What makes people willing to sacrifice their own self-interest for another?
In a new Northwestern University study, researchers show that people are more willing to sacrifice for a collaborator than for someone working just as hard but working independently.
"This suggests we're more likely to share our resources with others when we feel like our lives and work are interdependent with the lives and work of those other people," said lead author Mary McGrath, assistant professor of political science in the Weinberg College of Arts and Sciences at Northwestern and faculty fellow with the University's Institute for Policy Research. The effect appears to exist regardless of how much effort the partner puts in.
"When thinking about what might be driving the effect, my hunch was that this was driven by a sense of obligation to your collaborator, rather than just some general sense of goodwill—that people felt like they owed the collaborator something," McGrath said. "I was surprised by how starkly that was supported when looking into it: Indebtedness really stood out from all the rest of the possibilities. Interestingly, collaboration even had a borderline negative effect on saying you were motivated by a desire to do something nice for your partner—in other words, there's a slight indication that collaboration made you less likely to be motivated by a sense of goodwill toward the other person."
Though an impulse to repay a collaborator may be pro-social in many scenarios, McGrath noted that giving preferential treatment to those who have contributed to your cause could have problematic implications for ethical behavior.
"A politician given a generous campaign contribution could feel an innate 'moral' compulsion to satisfy a debt owed to the donor, or a doctor receiving a research grant from a pharmaceutical company may feel a similar impulse to 'give something back,'" McGrath said.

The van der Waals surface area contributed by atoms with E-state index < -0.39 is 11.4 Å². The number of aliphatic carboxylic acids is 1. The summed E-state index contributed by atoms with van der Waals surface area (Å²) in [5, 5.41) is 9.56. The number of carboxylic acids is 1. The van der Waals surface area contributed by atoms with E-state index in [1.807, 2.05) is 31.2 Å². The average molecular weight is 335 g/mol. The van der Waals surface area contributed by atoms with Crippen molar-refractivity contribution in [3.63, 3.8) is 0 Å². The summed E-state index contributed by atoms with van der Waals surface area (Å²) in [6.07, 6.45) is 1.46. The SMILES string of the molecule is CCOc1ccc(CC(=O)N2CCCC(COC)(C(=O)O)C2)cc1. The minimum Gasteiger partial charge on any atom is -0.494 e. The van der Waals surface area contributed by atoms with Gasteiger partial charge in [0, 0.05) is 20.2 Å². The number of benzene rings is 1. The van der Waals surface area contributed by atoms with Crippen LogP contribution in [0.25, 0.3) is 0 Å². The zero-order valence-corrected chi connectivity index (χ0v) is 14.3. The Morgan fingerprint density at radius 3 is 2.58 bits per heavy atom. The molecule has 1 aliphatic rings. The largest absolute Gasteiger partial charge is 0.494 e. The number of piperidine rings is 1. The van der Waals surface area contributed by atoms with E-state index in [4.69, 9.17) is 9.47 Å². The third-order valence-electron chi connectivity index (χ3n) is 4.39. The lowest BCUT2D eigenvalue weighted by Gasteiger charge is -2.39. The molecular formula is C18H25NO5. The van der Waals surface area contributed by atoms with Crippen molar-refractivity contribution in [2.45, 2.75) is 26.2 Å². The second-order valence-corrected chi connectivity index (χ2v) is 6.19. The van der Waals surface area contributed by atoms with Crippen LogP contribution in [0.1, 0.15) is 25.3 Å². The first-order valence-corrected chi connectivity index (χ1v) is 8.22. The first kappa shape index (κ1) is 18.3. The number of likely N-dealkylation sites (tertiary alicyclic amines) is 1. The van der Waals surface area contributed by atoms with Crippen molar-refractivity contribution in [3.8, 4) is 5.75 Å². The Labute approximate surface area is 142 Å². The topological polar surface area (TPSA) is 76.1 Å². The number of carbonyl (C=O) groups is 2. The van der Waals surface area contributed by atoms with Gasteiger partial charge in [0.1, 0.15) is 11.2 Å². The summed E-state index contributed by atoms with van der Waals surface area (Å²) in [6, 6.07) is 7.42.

McGrath said that there's been pioneering work in developmental and comparative psychology suggesting that collaboration in our evolutionary past may have played an important role in shaping an innately human sense of distributive justice—that is, what we consider to be a "fair" distribution of resources.
"Certainly, an impulse to repay a collaborator is a good thing in many scenarios—but giving preferential treatment contingent upon a contribution to your cause has some troubling implications in terms of ethical behavior," McGrath said. "Taken together with the work suggesting that collaboration in our evolutionary past may be responsible for our developing a distinctly human sense of justice and fairness, we arrive at this surprising implication: the development of human morality and our vulnerability to corruption potentially springing from the same source."
"Experimental evidence for a pure collaboration effect" published recently in Nature Human Behaviour.